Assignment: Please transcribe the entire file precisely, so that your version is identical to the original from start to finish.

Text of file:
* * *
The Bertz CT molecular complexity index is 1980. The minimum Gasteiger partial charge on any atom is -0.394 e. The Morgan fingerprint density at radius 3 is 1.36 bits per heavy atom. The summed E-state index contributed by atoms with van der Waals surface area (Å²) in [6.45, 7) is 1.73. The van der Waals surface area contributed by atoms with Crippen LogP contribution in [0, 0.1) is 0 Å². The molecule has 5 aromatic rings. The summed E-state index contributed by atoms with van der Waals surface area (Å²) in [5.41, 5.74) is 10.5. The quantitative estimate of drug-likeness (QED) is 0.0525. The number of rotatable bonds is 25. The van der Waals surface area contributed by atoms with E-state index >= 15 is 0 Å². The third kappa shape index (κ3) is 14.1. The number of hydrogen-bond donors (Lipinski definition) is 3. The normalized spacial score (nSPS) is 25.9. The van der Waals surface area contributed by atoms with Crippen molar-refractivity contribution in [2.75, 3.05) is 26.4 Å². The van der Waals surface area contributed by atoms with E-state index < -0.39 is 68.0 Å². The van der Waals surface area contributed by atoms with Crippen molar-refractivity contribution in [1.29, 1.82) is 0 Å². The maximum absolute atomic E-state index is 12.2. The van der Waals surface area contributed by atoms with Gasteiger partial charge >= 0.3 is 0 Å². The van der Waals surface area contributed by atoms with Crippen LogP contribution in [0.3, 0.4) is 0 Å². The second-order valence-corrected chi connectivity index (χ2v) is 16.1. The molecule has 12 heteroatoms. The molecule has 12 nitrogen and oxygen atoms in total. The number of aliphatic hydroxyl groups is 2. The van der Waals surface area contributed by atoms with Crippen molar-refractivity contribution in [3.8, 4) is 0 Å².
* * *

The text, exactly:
The Bertz CT molecular complexity index is 1980. The minimum Gasteiger partial charge on any atom is -0.394 e. The Morgan fingerprint density at radius 3 is 1.36 bits per heavy atom. The summed E-state index contributed by atoms with van der Waals surface area (Å²) in [6.45, 7) is 1.73. The van der Waals surface area contributed by atoms with Crippen LogP contribution in [0, 0.1) is 0 Å². The molecule has 5 aromatic rings. The summed E-state index contributed by atoms with van der Waals surface area (Å²) in [5.41, 5.74) is 10.5. The quantitative estimate of drug-likeness (QED) is 0.0525. The number of rotatable bonds is 25. The van der Waals surface area contributed by atoms with E-state index >= 15 is 0 Å². The third kappa shape index (κ3) is 14.1. The number of hydrogen-bond donors (Lipinski definition) is 3. The normalized spacial score (nSPS) is 25.9. The van der Waals surface area contributed by atoms with Crippen molar-refractivity contribution in [2.75, 3.05) is 26.4 Å². The van der Waals surface area contributed by atoms with E-state index < -0.39 is 68.0 Å². The van der Waals surface area contributed by atoms with Crippen molar-refractivity contribution in [1.29, 1.82) is 0 Å². The maximum absolute atomic E-state index is 12.2. The van der Waals surface area contributed by atoms with Gasteiger partial charge >= 0.3 is 0 Å². The van der Waals surface area contributed by atoms with Crippen LogP contribution in [0.3, 0.4) is 0 Å². The second-order valence-corrected chi connectivity index (χ2v) is 16.1. The molecule has 12 heteroatoms. The molecule has 12 nitrogen and oxygen atoms in total. The number of aliphatic hydroxyl groups is 2. The van der Waals surface area contributed by atoms with Crippen molar-refractivity contribution in [3.8, 4) is 0 Å².